- FIELD OF INVENTION
This application claims priority from Chinese Application No. 02258539.7, filed on Nov. 19, 2002.
- BACKGROUND OF THE INVENTION
The present invention relates to an auxiliary handle with a laser alignment device which can be provided for electric hammer, drill or hammer drill which are powered by alternating current or direct current. The operator only need to align the laser beam projected by the laser generator of the auxiliary handle with the confirmed reference point or line in order to position the drill holes quickly and accurately.
- SUMMARY OF THE INVENTION
The prior auxiliary handles of drill tools are merely used for grasping; there are no devices on the drill to assist the user to determine the position of the hole to be drilled. When the user needs to drill a hole or a series of holes in reference to some objects, he has to manually mark the points for drilling on the surface of an object to be drilled by a ruler and a pen, and possibly even need the aid of a horizontal or vertical indicator, before he can begin to work. Moreover, if the reference objects are far away, it is difficult to attain the alignment with precision.
It is an objective of the present invention to provide an improved auxiliary handle with a laser alignment device provided for drills. Typical drills in the prior art have a cylindrical shoulder which can be engaged with the collar of an auxiliary handle. Generally, the outside diameter of the cylindrical shoulder is of standard dimension. The inner diameter of the opened collar of the auxiliary handle can be adjusted by a clamp means to accommodate the shoulder portion. Thus, when the clamp means is loosened, the circumference of the collar will enlarge, and the auxiliary handle can be rotated around or detached from the shoulder of the drill; and, when the clamp means is closed or clamped, the auxiliary handle can then be clamped on the drill shoulder, so that it is convenient to position the auxiliary handle in any desired angular orientations for comfortable grasping when drilling in different positions.
It is another object of this invention to provide an auxiliary handle with a laser alignment device, without decreasing the original function of the auxiliary handle. The laser alignment device can project a fanned planar laser beam through an aperture and form a visible line on the surface of the object to be drilled. Since the auxiliary handle can rotate around the shoulder of the drill, when the operator wants to drill a hole or a series of holes in reference to two points, a line or a plane, he just needs to rotate and secure the auxiliary handle on the drill to align the laser line with the referenced points, line or plane, thus enabling the user to drill holes in the desired position directly and accurately.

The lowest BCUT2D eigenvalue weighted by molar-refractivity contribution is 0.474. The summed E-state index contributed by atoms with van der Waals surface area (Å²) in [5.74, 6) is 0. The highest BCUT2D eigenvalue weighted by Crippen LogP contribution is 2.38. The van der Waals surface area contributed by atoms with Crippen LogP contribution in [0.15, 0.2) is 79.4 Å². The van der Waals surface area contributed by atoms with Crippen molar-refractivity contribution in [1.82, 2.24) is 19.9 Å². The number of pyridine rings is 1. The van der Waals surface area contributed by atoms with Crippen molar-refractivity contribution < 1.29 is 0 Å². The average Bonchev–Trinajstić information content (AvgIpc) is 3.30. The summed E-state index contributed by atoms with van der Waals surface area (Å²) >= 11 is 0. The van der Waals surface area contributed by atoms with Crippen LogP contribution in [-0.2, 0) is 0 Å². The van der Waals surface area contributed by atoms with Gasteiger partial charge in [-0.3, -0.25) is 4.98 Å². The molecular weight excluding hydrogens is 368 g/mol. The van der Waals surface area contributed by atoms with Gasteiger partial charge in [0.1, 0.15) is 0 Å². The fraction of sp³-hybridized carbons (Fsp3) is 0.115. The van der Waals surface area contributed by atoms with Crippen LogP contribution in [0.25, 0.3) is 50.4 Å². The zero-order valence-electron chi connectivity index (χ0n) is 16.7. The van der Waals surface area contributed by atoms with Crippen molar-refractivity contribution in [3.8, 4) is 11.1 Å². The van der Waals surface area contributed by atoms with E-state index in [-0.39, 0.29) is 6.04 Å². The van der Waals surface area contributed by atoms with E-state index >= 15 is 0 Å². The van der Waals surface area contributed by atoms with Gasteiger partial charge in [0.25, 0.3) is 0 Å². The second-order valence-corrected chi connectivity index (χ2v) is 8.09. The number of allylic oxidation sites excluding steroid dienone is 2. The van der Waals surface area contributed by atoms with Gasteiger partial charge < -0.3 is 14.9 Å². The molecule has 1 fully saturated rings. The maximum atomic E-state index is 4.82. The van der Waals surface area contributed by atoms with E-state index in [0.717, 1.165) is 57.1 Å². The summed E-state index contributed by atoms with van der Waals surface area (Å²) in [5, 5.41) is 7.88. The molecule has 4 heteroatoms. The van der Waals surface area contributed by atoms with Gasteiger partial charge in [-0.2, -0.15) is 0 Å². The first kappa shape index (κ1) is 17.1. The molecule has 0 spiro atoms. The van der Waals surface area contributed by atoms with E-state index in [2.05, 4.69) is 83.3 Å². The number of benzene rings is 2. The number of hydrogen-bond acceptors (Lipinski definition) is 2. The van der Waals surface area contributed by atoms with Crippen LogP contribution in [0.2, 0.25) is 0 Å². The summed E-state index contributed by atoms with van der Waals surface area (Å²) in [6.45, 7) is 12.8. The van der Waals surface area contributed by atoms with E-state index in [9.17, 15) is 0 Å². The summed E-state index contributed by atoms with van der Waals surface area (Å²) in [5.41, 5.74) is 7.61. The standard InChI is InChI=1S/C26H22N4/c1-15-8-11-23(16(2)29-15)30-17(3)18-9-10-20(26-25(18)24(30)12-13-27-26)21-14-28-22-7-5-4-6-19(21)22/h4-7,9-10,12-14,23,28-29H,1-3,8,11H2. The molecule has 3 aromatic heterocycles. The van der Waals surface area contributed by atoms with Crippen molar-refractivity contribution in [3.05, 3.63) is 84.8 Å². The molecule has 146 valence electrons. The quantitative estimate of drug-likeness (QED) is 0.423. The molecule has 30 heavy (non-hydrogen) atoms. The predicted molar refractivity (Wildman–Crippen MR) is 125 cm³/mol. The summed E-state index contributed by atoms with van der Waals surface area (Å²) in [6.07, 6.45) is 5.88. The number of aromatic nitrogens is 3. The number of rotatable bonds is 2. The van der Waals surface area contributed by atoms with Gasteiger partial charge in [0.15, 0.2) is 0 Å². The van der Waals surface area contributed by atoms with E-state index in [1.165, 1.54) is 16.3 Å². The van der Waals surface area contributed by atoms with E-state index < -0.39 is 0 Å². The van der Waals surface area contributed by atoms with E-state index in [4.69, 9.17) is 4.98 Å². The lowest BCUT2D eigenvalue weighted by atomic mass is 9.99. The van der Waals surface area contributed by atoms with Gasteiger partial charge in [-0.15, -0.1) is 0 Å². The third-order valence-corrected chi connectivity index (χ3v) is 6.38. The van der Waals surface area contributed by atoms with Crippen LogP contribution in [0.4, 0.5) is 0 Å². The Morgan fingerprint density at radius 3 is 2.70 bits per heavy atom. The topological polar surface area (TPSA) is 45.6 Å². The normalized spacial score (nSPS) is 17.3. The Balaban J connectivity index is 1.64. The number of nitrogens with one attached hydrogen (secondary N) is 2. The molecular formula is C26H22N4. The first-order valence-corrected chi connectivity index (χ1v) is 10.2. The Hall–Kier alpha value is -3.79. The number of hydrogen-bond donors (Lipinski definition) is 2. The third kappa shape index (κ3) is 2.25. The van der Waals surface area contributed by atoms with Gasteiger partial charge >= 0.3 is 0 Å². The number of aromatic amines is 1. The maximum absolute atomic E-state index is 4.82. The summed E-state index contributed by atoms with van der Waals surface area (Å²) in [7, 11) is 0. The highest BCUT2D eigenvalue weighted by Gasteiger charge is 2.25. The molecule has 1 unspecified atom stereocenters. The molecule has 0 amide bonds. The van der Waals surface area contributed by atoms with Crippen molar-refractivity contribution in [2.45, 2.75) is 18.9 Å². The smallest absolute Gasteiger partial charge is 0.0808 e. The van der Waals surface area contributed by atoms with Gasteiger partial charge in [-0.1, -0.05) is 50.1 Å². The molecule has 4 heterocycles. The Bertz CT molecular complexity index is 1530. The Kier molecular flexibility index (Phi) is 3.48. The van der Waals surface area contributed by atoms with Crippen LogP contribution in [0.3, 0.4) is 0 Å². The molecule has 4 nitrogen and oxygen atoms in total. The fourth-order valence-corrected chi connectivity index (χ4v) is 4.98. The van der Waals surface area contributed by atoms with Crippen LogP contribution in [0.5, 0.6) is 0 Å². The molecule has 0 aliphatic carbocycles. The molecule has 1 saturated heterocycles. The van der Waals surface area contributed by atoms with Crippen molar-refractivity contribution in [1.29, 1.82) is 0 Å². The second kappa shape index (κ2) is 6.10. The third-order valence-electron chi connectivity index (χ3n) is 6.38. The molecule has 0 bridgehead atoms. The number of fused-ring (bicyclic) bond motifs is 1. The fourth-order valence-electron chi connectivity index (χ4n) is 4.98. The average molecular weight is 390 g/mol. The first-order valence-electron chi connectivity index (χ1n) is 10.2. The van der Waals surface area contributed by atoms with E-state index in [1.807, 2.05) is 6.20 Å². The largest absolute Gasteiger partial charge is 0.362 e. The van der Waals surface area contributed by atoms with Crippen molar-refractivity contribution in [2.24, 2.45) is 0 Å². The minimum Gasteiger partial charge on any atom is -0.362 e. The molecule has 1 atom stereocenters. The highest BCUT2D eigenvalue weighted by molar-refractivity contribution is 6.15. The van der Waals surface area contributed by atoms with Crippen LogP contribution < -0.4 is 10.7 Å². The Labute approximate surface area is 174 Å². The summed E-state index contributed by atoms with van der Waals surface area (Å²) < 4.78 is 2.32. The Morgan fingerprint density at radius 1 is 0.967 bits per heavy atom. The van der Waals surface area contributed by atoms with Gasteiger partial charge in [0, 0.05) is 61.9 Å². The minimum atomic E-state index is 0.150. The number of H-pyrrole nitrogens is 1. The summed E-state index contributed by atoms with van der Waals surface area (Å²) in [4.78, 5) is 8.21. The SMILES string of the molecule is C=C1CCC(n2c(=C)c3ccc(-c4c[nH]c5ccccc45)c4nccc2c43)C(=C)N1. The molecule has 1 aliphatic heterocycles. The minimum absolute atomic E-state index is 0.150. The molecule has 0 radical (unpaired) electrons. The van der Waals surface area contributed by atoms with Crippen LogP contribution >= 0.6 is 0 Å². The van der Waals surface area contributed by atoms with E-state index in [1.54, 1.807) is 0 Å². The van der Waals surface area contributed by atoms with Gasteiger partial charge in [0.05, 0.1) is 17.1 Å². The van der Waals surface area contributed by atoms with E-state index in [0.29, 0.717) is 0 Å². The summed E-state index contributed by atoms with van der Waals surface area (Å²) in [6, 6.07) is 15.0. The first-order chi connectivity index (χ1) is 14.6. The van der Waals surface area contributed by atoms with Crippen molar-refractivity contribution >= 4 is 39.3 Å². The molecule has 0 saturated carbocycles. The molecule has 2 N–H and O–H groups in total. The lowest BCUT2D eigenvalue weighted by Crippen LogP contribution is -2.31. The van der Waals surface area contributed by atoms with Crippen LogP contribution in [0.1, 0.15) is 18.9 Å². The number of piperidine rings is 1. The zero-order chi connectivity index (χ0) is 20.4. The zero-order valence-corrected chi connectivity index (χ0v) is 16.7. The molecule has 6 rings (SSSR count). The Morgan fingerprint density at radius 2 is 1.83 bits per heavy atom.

Specifically, the auxiliary handle with a laser alignment device of the present invention comprises a grip portion for grasping, an opened collar, a clamp means which preferably can be a pair of bolts and nuts for clamping or loosening the opened collar. The auxiliary handle of this invention further comprises a first laser generator, a battery pack to power the first laser generator device, and a switch to control the first laser generator. The laser generator may comprise a housing, a laser diode, lens assembly to focus and fan the light projected by the laser diode into a fanned planar beam. Finally, there is an elongated aperture on the front of the housing wherefrom the light projects, and which is in alignment with the plane of the fanned beam. When the auxiliary handle is clamped on a drill, and the control switch is turned on, the laser generator will project a fanned beam through the aperture forwardly. The plane of the laser beam is parallel to the central axis of the auxiliary handle, and is in the same plane with the major axis of the drill chuck. Considering that some users may be left-handed, it would be preferable that the central axis of the auxiliary handle is aligned with the major axis of the drill chuck such that the laser beam is also aligned with the central axis of the auxiliary handle.
Another object of this invention is to provide a more precise point to be drilled. When it is necessary to drill a hole or a series of holes exactly horizontally, vertically or 45 degrees aligned to a reference object such as a point, a line or a plane, the auxiliary handle can be selectively mounted with one or more level bubbles, which are respectively horizontal, vertical or 45 degrees to the fanned laser beam. Referring to the line on the work piece projected by the laser alignment device, with the aid of the bubbles mounted on the auxiliary handle which are respectively horizontal, vertical or 45 degrees to the laser beam, this auxiliary handle can provide a leveled horizontal line or a plumb line or a 45 degree line reference to the horizontal plane through the referenced object.